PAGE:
This pair of marks, whether single (‘ . . .’) or double (“ . . .”) is known as inverted commas in the UK, and in the US, I believe, as quotation marks, although both terms seem to be fairly widespread.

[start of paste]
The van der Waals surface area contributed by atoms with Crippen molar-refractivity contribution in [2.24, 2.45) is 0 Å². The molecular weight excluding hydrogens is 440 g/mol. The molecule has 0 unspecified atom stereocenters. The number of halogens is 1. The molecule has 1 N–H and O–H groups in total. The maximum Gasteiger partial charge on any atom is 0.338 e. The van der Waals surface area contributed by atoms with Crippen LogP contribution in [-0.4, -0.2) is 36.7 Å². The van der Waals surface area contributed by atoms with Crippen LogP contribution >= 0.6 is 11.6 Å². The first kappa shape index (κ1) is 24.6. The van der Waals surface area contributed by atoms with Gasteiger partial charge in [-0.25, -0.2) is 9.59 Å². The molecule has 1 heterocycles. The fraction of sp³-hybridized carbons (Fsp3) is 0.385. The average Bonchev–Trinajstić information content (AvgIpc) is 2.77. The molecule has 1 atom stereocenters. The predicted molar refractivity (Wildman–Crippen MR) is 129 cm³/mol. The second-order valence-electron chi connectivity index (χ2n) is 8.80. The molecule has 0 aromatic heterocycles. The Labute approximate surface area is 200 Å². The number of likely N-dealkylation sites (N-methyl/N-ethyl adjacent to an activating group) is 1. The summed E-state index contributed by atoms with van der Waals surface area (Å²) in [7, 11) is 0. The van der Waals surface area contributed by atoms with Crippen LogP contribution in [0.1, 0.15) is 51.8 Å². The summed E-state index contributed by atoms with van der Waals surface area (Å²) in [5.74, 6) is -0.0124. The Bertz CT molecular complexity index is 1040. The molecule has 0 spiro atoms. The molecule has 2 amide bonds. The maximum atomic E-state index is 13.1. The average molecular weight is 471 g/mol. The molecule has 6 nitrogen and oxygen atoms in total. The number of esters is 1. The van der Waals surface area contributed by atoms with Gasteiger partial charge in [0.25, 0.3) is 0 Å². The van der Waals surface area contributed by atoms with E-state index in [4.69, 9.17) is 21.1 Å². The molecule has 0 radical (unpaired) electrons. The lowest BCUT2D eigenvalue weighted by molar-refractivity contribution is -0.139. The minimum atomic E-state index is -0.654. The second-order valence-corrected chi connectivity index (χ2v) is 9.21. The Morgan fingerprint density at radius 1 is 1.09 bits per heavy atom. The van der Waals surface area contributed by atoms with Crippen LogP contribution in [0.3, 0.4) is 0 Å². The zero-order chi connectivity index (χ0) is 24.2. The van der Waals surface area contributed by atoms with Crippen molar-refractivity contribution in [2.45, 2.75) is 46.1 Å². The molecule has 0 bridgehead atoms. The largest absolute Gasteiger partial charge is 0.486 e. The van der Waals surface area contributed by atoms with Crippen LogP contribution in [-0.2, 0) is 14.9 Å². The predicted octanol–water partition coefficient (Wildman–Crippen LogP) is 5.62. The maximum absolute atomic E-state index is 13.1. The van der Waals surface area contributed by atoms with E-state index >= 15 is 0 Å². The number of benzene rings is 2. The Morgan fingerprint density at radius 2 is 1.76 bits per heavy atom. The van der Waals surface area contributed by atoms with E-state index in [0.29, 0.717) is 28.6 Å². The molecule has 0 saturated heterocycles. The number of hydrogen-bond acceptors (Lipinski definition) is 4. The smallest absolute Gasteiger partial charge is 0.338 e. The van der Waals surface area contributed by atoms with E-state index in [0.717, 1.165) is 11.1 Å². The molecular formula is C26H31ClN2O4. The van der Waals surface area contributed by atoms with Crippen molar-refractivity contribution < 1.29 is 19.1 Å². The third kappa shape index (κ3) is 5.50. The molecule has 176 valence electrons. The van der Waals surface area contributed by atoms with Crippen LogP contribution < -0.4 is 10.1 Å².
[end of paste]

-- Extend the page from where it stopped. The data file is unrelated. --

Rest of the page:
According to David Crystal, writing in ‘Think On My Words: Exploring Shakespeare’s Language’, ‘The mark started to appear in English during the 1590s, but did not come into regular use until the late eighteenth century.' This accords with the earliest citation for inverted comma in the Oxford English Dictionary which is from 1789: ‘Two inverted commas are generally placed at the beginning of a phrase or a passage, which is quoted or transcribed from some author, in his own words.’